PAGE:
Making Connections on PVC Conduit and Fittings

PVC Conduit and Fittings

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PVC conduit and fittings are extremely popular, both because they are inexpensive and easy to cut, but also because making the connections is very easy using PVC solvent-cement. A properly done cemented joint is permanent and both airtight and watertight, and it takes less than a minute.  

PVC Cement 

The "glue" used to join PVC conduit and fittings is officially called PVC solvent cement. It comes in a small metal can with a twist-off cap, and is the same material used to join PVC plastic plumbing pipes and fittings. The cap includes an applicator sponge attached to a wire stem. A small can of cement has an applicator pad suitable for conduit up to about 3 inches in diameter. For conduit larger than 3 inches, it's better to use a large can, which has a larger applicator pad.

There are several types of solvent cement available for different types of plastic, so make sure to buy a product designed for PVC. There are also "universal" solvent cements available that claim to be suitable for all types of plastics. Avoid these, and buy one that is intended for use with PVC pipe only. 

Is Primer Necessary? 

When gluing PVC plumbing pipe, plumbers typically use a primer before applying the PVC cement. Primer cleans and dulls the surface of the pipe to promote bonding. It's fine to use primer with PVC electrical conduit, but many electricians skip this step unless it is required or recommended by the conduit manufacturer or by the local building authority. There is no reason you can't use primer, though.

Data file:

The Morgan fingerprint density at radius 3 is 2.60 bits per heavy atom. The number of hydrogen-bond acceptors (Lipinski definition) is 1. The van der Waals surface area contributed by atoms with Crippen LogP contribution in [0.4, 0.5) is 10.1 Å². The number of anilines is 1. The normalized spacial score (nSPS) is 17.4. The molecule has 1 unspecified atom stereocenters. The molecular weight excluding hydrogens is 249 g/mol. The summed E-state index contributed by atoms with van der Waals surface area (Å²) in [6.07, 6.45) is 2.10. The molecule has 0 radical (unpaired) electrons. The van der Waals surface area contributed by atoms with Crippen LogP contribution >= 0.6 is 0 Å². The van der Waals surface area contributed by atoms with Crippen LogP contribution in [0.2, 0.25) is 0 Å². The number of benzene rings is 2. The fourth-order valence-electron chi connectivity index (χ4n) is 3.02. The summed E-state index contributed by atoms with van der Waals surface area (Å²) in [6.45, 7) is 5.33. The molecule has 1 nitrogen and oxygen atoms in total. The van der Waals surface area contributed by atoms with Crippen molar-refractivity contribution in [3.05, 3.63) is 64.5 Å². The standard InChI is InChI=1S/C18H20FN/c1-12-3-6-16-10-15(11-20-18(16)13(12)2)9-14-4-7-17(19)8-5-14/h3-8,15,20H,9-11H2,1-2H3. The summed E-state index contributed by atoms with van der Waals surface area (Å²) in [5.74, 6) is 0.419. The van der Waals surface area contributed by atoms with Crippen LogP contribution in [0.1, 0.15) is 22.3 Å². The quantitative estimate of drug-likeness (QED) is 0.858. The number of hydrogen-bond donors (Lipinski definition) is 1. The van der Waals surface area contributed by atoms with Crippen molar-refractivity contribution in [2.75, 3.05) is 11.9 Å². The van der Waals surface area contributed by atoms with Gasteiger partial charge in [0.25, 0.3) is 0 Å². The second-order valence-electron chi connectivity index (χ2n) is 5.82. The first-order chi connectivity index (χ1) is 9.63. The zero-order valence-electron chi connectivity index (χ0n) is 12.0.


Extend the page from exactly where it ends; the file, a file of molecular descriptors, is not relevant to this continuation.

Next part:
How to Cement-Glue PVC Conduit

  1. Deburr the cut end of the conduit, using a utility knife or emery cloth. This removes any small fibers that may have been left when the conduit was cut. 
  2. Wipe the outside of the conduit and inside of the fitting with a rag to be sure they are clean. 
  3. Apply a thin, even coating of PVC primer (if using it ) to the outside of the conduit and inside of the fitting, coating the entire area that will make contact. 
  4. Apply a coating of PVC cement to the same areas.
  5. Insert the conduit into the fitting and push until the conduit bottoms out in the fitting socket. Keep pushing the pieces together and give the fitting or conduit a 1/4-turn twist, then hold the pieces together for 30 seconds (or as recommended by the cement manufacturer). 
  6. Do not stress the joint for 30 minutes, or as recommended. 

Tips for Gluing PVC Conduit

If the conduit or fitting is already fixed (can't be moved) and the parts must have a precise orientation after they are glued, use the plumber's trick of dry-fitting the parts and make a registration mark across the pipe and fitting with a marker:

  1. Once the pieces are dry-fit in exactly the position you want them, draw a straight line that runs across both the conduit and the fitting, using an indelible marker.
  2. Pull the pieces apart, apply the cement to the fitting and the conduit, then fit them together.
  3. After making a 1/4 twist to spread the cement, align the pieces so the registration marks align again into a straight line.